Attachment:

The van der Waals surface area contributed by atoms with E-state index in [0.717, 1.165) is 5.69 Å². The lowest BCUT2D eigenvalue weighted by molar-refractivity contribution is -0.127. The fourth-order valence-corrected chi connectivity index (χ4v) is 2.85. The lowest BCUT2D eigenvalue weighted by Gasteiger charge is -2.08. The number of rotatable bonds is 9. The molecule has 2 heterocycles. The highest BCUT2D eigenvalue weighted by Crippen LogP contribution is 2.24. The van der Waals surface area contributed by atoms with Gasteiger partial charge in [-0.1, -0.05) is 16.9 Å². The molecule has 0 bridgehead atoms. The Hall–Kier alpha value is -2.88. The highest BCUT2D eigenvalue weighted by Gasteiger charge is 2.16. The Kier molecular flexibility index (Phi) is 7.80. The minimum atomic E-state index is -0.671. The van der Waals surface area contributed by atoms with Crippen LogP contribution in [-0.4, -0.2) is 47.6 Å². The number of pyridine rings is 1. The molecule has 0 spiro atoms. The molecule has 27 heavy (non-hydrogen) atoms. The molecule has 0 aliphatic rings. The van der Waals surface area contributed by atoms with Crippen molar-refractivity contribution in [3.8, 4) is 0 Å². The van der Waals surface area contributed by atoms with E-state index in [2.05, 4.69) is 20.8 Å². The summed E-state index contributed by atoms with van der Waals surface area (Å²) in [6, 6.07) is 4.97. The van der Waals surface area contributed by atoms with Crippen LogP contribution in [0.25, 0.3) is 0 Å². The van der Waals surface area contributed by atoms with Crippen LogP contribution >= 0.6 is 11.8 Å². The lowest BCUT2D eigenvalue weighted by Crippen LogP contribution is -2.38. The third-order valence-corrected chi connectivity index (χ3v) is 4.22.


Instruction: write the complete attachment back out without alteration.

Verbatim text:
The van der Waals surface area contributed by atoms with E-state index in [0.717, 1.165) is 5.69 Å². The lowest BCUT2D eigenvalue weighted by molar-refractivity contribution is -0.127. The fourth-order valence-corrected chi connectivity index (χ4v) is 2.85. The lowest BCUT2D eigenvalue weighted by Gasteiger charge is -2.08. The number of rotatable bonds is 9. The molecule has 2 heterocycles. The highest BCUT2D eigenvalue weighted by Crippen LogP contribution is 2.24. The van der Waals surface area contributed by atoms with Gasteiger partial charge in [-0.1, -0.05) is 16.9 Å². The molecule has 0 bridgehead atoms. The Hall–Kier alpha value is -2.88. The highest BCUT2D eigenvalue weighted by Gasteiger charge is 2.16. The Kier molecular flexibility index (Phi) is 7.80. The minimum atomic E-state index is -0.671. The van der Waals surface area contributed by atoms with Crippen LogP contribution in [-0.4, -0.2) is 47.6 Å². The number of pyridine rings is 1. The molecule has 0 spiro atoms. The molecule has 27 heavy (non-hydrogen) atoms. The molecule has 0 aliphatic rings. The van der Waals surface area contributed by atoms with Crippen molar-refractivity contribution in [3.8, 4) is 0 Å². The van der Waals surface area contributed by atoms with E-state index in [2.05, 4.69) is 20.8 Å². The summed E-state index contributed by atoms with van der Waals surface area (Å²) in [6, 6.07) is 4.97. The van der Waals surface area contributed by atoms with Crippen LogP contribution in [0.25, 0.3) is 0 Å². The van der Waals surface area contributed by atoms with Crippen LogP contribution >= 0.6 is 11.8 Å². The lowest BCUT2D eigenvalue weighted by Crippen LogP contribution is -2.38. The third-order valence-corrected chi connectivity index (χ3v) is 4.22.